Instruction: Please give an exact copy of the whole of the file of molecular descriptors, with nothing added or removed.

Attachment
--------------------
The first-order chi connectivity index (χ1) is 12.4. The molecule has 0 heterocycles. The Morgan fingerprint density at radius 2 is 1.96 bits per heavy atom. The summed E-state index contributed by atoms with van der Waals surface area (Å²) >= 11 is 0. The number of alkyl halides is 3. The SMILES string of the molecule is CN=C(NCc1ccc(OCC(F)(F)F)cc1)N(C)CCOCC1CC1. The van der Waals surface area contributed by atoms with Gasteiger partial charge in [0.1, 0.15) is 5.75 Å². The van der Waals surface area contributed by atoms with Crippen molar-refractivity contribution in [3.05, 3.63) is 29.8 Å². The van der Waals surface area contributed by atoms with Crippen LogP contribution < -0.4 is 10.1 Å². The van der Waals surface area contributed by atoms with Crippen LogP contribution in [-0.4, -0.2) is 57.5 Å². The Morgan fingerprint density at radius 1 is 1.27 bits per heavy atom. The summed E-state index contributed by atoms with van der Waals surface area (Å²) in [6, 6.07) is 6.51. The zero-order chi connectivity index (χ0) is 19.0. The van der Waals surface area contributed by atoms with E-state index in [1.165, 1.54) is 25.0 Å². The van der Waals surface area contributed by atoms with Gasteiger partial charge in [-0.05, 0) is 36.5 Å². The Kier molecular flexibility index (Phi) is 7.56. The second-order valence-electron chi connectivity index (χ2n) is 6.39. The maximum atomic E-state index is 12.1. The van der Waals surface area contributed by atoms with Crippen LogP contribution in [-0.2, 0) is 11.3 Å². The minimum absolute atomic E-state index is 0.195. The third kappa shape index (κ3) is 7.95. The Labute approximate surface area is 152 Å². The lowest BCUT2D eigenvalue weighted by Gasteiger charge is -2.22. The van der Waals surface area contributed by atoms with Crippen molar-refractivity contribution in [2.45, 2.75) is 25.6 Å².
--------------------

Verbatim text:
The first-order chi connectivity index (χ1) is 12.4. The molecule has 0 heterocycles. The Morgan fingerprint density at radius 2 is 1.96 bits per heavy atom. The summed E-state index contributed by atoms with van der Waals surface area (Å²) >= 11 is 0. The number of alkyl halides is 3. The SMILES string of the molecule is CN=C(NCc1ccc(OCC(F)(F)F)cc1)N(C)CCOCC1CC1. The van der Waals surface area contributed by atoms with Gasteiger partial charge in [0.1, 0.15) is 5.75 Å². The van der Waals surface area contributed by atoms with Crippen molar-refractivity contribution in [3.05, 3.63) is 29.8 Å². The van der Waals surface area contributed by atoms with Crippen LogP contribution < -0.4 is 10.1 Å². The van der Waals surface area contributed by atoms with Crippen LogP contribution in [-0.4, -0.2) is 57.5 Å². The Morgan fingerprint density at radius 1 is 1.27 bits per heavy atom. The summed E-state index contributed by atoms with van der Waals surface area (Å²) in [6, 6.07) is 6.51. The zero-order chi connectivity index (χ0) is 19.0. The van der Waals surface area contributed by atoms with E-state index in [1.165, 1.54) is 25.0 Å². The van der Waals surface area contributed by atoms with Gasteiger partial charge in [-0.05, 0) is 36.5 Å². The Kier molecular flexibility index (Phi) is 7.56. The second-order valence-electron chi connectivity index (χ2n) is 6.39. The maximum atomic E-state index is 12.1. The van der Waals surface area contributed by atoms with Crippen LogP contribution in [-0.2, 0) is 11.3 Å². The minimum absolute atomic E-state index is 0.195. The third kappa shape index (κ3) is 7.95. The Labute approximate surface area is 152 Å². The lowest BCUT2D eigenvalue weighted by Gasteiger charge is -2.22. The van der Waals surface area contributed by atoms with Crippen molar-refractivity contribution in [2.45, 2.75) is 25.6 Å².